In the past, subway systems have required people to be on hand during regular hours as station clerks. In the smart subway system, these people would be responsible for providing information to passengers and to help with managing ticket-related concerns.
However, the evolution of the smart subway could make it so such station clerks might not be required. The new technology would help with providing people with actual real-time information relating to what they can find out of a subway system. This data would help anyone with planning a station visit while also being rather easy to follow. Instead of having to ask a station clerk who might not find the information one needs, data will be fully automated and made available to all who visit a station.
How the smart subway works
A smart subway station center would use a distinct setup. It would provide people with real-time information on what is happening with a subway.
The details that might be included on the center listing would include points on how much time it would take for trains to come to a station. This could include GPS readouts that list approximate data on how many minutes it would take for a train to arrive based on how it is moving along a route.
Information on what is happening with a subway system could also be posted. A station would use a Wi-Fi connection to link up to a network run by the main group responsible for operating the subway. The information could include points like how certain routes are being altered based on special events or if construction plans are in the way in some form.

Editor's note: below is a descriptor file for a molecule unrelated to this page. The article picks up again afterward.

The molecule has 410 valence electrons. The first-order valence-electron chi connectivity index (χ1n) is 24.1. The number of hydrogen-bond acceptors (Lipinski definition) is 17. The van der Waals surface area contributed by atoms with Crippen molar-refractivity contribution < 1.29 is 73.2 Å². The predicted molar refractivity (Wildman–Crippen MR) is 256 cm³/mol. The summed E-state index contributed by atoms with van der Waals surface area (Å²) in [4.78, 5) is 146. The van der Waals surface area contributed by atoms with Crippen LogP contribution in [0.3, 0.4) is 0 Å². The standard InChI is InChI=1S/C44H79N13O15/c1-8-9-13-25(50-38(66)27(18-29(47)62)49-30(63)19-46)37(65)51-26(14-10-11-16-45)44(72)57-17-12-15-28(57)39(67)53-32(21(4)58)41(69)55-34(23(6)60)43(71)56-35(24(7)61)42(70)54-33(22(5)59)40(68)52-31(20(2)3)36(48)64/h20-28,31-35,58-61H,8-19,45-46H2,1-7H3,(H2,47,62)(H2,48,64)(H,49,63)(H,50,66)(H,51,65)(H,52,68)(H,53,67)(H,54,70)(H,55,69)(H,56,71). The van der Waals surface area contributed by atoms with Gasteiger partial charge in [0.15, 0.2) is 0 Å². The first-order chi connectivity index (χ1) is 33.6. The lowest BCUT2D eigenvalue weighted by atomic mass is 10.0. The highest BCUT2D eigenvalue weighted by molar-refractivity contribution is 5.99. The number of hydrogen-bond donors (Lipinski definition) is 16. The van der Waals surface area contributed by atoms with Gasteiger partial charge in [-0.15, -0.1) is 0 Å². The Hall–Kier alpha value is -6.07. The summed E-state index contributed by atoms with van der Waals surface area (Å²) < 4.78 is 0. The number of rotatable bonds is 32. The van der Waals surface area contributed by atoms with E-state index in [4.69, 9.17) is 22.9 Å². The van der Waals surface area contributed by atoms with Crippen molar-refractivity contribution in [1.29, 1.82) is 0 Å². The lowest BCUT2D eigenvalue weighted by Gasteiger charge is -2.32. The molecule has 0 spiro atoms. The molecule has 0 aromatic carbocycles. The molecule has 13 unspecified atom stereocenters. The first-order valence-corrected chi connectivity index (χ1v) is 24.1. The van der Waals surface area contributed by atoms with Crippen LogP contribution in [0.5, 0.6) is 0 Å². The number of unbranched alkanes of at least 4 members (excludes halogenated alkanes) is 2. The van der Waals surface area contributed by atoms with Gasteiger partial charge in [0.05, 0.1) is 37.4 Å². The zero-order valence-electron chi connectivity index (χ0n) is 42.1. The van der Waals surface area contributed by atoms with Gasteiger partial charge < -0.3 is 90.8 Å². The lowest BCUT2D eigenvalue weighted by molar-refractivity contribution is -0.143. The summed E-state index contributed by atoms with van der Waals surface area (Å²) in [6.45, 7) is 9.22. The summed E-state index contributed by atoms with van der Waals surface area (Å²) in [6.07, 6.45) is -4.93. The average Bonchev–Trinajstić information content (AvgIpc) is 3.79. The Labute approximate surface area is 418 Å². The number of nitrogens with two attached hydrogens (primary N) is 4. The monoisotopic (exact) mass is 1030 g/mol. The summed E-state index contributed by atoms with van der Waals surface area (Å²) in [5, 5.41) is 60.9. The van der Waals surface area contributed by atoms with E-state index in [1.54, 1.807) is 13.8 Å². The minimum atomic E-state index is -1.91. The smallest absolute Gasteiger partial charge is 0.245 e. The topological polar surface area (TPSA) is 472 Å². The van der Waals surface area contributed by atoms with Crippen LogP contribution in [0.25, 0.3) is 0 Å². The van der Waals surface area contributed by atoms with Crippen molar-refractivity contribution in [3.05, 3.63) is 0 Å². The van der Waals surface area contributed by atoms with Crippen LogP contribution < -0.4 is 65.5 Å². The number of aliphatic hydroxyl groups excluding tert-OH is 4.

Such support would give people immediate information on what is happening inside a subway system. This would come out in real-time to give people the data they need so they can prepare their rides and get ready for using the subway.
This is something that is becoming easily noticeable at many Metro stations in the Washington DC area. The Metro service uses detailed reports on video screens that list information on what routes are open and when trains will come along. This information is updated through a private Wi-Fi network with regular information updated and automated to ensure people understand everything happening within the system.
Of course, people would use machines to buy cards for access to the subway or they could use their mobile devices. This improves upon how well people can get onto the subway and move forward on it. The Ventra system used by the CTA rail service in Chicago works with kiosks for ticket purchases plus an online app that people can load money onto. By using this, it becomes easier for people to get their tickets ready without having to contact any station clerks for help.
What About the Old Clerks?
The station clerks would not necessarily be out of jobs as the smart subway evolves. Station clerks would continue to work but as people who would walk around to assist people who have concerns with things like how to buy tickets at a machine or to help with monitoring how the tracks and other features at a station are operating. Such clerks would now look around at more functions within such a station to ensure that people at a station get the help they need.
A good example of this can be found in the New York MTA system. This system has been using station clerks for years but the group is aiming to move those clerks out to the floor. They would serve as people who assist others around a station while monitoring what is happening with safety and maintenance plans in mind. The things that would be done will vary by each subway system but it is worth taking a look into regardless.
This development for the smart subway is a significant point that deserves to be noticed. The potential for subways to work with automated station information will make it so station clerks can do other things to help passengers while at these stations. It also becomes easier for passengers to help themselves as they are looking for data on what is occurring within a certain subway system.